It is now almost mandatory for there to be a classical vocal performance in a television talent show. Rather than getting on my high horse and launching into a hoity toity opera snob tirade, I have to concede one huge positive that comes from these amateur renditions: opera is being broadcast into living rooms all over the world. It's not as good as actually going to the opera, of course, but that's not the point of these shows. Contestants are first screened by producers who are looking for a "story"; probably tonnes of talented people don't make it onto the shows because a suitable "angle" can't be wrangled.
Lucy Kay, a gorgeous young woman who was clearly terrified on Britain's Got Talent a few weeks ago, had a story: she was bullied. But rather brilliantly, Simon Cowell told her he didn't want to hear anything more about her sad past: let's get to the singing. The chin was wobbling, she was a bit "pitchy" in parts (a word coined in the early days of American Idol, and I use it here with tongue positively IMBEDDED in my cheek), and you could have driven a truck through her vibrato (how very Maria Callas of her!) I don't know what Lucy would like to do with her voice in the future, whether it be crossover or opera, that isn't what we're here to discuss. She sang a section of "Vissi d'arte" from Puccini's Tosca; an aria beyond her capabilities at the moment, (dear God I hope it doesn't become the new favourite for child singers!) But guess what? I was just so thrilled to NOT HAVE TO LISTEN TO "O MIO BABBINO CARO"! Go Lucy!
If these TV shows were to be believed, there are only two arias in the whole world. Bloody Babbino for the girls and Frickin' Nessun Dorma for the boys.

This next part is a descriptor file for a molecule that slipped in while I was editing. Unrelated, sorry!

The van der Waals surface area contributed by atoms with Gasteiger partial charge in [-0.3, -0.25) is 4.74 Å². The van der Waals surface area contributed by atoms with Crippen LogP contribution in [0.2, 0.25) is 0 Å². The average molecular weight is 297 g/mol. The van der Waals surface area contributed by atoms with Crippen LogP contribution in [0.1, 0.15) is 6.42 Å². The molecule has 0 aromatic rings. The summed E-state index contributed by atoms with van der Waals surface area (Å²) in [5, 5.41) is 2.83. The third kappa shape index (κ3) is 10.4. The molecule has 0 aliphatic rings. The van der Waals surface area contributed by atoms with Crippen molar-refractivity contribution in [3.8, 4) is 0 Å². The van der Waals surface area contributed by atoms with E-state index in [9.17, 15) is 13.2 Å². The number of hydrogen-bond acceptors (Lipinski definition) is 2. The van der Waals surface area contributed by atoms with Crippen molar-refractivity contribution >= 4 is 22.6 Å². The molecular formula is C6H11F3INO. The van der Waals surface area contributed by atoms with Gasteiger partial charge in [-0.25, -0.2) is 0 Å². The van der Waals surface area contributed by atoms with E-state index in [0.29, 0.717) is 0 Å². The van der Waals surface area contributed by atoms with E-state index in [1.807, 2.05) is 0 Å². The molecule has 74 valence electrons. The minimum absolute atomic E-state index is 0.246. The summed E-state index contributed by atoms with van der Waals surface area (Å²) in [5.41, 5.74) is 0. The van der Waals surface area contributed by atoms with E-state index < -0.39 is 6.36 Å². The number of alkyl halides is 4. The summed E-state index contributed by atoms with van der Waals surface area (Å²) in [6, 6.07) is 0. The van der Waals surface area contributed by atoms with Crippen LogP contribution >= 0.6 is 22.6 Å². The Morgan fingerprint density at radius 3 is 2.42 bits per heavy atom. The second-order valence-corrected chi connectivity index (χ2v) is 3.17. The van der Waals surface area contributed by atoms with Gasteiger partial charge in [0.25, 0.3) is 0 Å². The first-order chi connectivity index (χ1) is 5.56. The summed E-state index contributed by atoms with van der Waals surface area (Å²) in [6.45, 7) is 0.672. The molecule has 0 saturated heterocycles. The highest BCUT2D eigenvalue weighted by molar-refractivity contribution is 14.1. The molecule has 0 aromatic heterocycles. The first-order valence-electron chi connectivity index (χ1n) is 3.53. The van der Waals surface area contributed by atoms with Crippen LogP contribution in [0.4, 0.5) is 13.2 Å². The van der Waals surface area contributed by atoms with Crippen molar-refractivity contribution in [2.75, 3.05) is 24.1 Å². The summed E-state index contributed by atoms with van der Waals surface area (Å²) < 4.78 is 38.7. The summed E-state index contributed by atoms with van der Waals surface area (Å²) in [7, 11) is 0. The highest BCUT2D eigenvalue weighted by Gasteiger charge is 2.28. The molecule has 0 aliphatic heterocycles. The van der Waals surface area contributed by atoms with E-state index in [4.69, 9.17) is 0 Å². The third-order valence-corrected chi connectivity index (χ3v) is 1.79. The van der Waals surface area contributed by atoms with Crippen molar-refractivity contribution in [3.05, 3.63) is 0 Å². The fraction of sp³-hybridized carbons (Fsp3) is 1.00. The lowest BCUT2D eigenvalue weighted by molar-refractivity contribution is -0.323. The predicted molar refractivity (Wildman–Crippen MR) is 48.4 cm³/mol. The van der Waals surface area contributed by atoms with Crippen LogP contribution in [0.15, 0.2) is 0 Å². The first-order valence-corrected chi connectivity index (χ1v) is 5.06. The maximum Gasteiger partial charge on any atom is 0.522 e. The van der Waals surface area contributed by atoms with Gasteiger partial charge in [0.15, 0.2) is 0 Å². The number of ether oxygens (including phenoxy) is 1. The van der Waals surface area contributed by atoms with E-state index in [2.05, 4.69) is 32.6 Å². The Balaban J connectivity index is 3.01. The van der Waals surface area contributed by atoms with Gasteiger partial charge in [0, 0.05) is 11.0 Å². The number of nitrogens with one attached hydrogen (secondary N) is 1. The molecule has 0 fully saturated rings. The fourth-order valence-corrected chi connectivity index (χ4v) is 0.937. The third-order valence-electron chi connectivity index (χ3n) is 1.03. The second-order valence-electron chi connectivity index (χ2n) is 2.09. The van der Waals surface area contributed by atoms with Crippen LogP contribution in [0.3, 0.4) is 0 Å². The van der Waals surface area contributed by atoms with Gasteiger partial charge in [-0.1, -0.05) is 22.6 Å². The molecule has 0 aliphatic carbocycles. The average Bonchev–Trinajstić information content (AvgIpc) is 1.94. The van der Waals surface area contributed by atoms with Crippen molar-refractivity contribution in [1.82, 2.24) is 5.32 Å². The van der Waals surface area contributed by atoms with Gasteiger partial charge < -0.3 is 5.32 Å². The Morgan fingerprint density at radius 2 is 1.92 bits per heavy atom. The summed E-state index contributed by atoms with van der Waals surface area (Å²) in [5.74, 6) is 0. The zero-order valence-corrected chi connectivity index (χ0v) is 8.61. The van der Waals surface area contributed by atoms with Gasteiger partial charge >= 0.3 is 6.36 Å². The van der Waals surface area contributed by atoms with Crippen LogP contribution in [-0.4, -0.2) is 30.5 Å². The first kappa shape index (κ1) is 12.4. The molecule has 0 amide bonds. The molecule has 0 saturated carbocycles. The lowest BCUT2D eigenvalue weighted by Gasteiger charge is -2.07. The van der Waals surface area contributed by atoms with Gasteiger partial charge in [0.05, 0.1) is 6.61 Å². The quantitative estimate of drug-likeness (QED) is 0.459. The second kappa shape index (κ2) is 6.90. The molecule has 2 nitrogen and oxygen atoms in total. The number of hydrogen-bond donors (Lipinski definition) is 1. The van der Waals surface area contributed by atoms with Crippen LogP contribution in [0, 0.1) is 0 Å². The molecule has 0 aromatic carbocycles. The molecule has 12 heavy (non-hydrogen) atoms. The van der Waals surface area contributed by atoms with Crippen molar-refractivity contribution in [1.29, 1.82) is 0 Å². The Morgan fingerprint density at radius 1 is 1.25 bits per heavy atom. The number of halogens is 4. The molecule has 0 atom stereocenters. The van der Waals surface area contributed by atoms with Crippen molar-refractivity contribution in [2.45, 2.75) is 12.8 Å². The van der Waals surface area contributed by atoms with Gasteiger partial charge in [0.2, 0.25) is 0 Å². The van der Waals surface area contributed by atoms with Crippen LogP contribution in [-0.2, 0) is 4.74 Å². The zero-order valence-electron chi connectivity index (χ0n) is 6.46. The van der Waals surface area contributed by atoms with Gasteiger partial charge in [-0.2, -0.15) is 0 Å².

The average viewer does not know who composed these arias nor from which operas they come (actually probably the singers themselves don't know either and why should they, boring details!) but they know the songs. They've heard them a million times.
Surely I'm not the only one bored out of their mind? Why the reluctance to stray from this overdone repertoire?
When these shows first started the importance of song choice was impressed upon contestants. The clever ones managed to find crowd pleasers that also showed off their abilities. But my favourite all time American Idol contestant was Katharine McPhee who sang "Somewhere Over The Rainbow" in the finals. A very outdated song. She sang it absolutely beautifully - it was an inspired choice to show yet another facet of her talent. She wound up coming second to Taylor Hicks with his get-up-and-dance Bruce Springsteen. McPhee was - and is - the more accomplished singer, but that night, it was about song choice.
So many others have fallen into the trap of choosing the songs they like as opposed to the songs that will win. And now I'm obviously not just talking about reality TV. In the world of opera, your careful selection of aria competition and audition pieces is absolutely tantamount. A young singer embarking on a series of competitions is advised to have a minimum of five arias that demonstrate their talent and suit their temperament and vocal colour. For example, a young tenor with a light, pretty voice, who wants to make it in the world of opera should not go into a competition with Nessun Dorma. 1. It is a completely inappropriate aria for his voice type, 2. he will be inevitably compared to Pavarotti and simply won't measure up, 3. it is not realistic that he will be playing the role of Calaf any time soon. It would be a bit like a Miley Cyrus-type pop wannabe with a 5-note range rocking up to a competition to sing Aretha Franklin's "Respect." I know that Simon Cowell would back me up on this one.
As for Babbino Caro, a soprano with the suitable lyrical qualities may well sing this piece beautifully, but why would anyone select a piece that is so cliched? There are literally dozens upon dozens of equally lovely arias that would be so much more impressive. Similarly, why would a dude with a gravelly rock n' roll voice chose Aerosmith's "I Don't Want To Miss A Thing" when it's one of the most performed songs in American reality TV history? Surely Aerosmith had other hits?
Poor Lucy, I daresay will be booted out of the competition in favour of a) aerialists or b) a dancing dog but she has done viewers a great favour by bringing something a little bit different. A new aria in people's subconscious. For that I applaud her. Who will be brave enough to follow her lead next season? (Hopefully not a 9-year-old...yawn.)
Posted by Georgia Jamieson Emms